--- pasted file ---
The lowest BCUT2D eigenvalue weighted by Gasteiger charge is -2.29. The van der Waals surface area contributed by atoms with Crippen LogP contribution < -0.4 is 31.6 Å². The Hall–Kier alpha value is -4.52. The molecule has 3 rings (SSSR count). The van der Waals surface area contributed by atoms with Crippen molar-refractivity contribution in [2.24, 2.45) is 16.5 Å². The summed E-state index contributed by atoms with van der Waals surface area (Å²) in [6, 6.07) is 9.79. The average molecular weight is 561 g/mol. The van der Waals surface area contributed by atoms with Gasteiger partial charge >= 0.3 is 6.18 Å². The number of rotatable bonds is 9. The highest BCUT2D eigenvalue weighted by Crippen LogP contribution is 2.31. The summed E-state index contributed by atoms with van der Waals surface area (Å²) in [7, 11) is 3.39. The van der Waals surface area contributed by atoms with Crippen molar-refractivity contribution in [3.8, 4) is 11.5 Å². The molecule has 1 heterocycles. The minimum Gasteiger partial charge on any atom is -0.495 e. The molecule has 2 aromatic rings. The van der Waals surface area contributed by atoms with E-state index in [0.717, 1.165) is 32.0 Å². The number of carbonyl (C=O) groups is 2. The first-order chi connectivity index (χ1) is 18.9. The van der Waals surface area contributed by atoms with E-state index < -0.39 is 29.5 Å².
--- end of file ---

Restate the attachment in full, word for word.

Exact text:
The lowest BCUT2D eigenvalue weighted by Gasteiger charge is -2.29. The van der Waals surface area contributed by atoms with Crippen LogP contribution < -0.4 is 31.6 Å². The Hall–Kier alpha value is -4.52. The molecule has 3 rings (SSSR count). The van der Waals surface area contributed by atoms with Crippen molar-refractivity contribution in [2.24, 2.45) is 16.5 Å². The summed E-state index contributed by atoms with van der Waals surface area (Å²) in [6, 6.07) is 9.79. The average molecular weight is 561 g/mol. The van der Waals surface area contributed by atoms with Gasteiger partial charge >= 0.3 is 6.18 Å². The number of rotatable bonds is 9. The highest BCUT2D eigenvalue weighted by Crippen LogP contribution is 2.31. The summed E-state index contributed by atoms with van der Waals surface area (Å²) in [7, 11) is 3.39. The van der Waals surface area contributed by atoms with Crippen molar-refractivity contribution in [3.8, 4) is 11.5 Å². The molecule has 1 heterocycles. The minimum Gasteiger partial charge on any atom is -0.495 e. The molecule has 2 aromatic rings. The van der Waals surface area contributed by atoms with E-state index in [0.717, 1.165) is 32.0 Å². The number of carbonyl (C=O) groups is 2. The first-order chi connectivity index (χ1) is 18.9. The van der Waals surface area contributed by atoms with E-state index < -0.39 is 29.5 Å².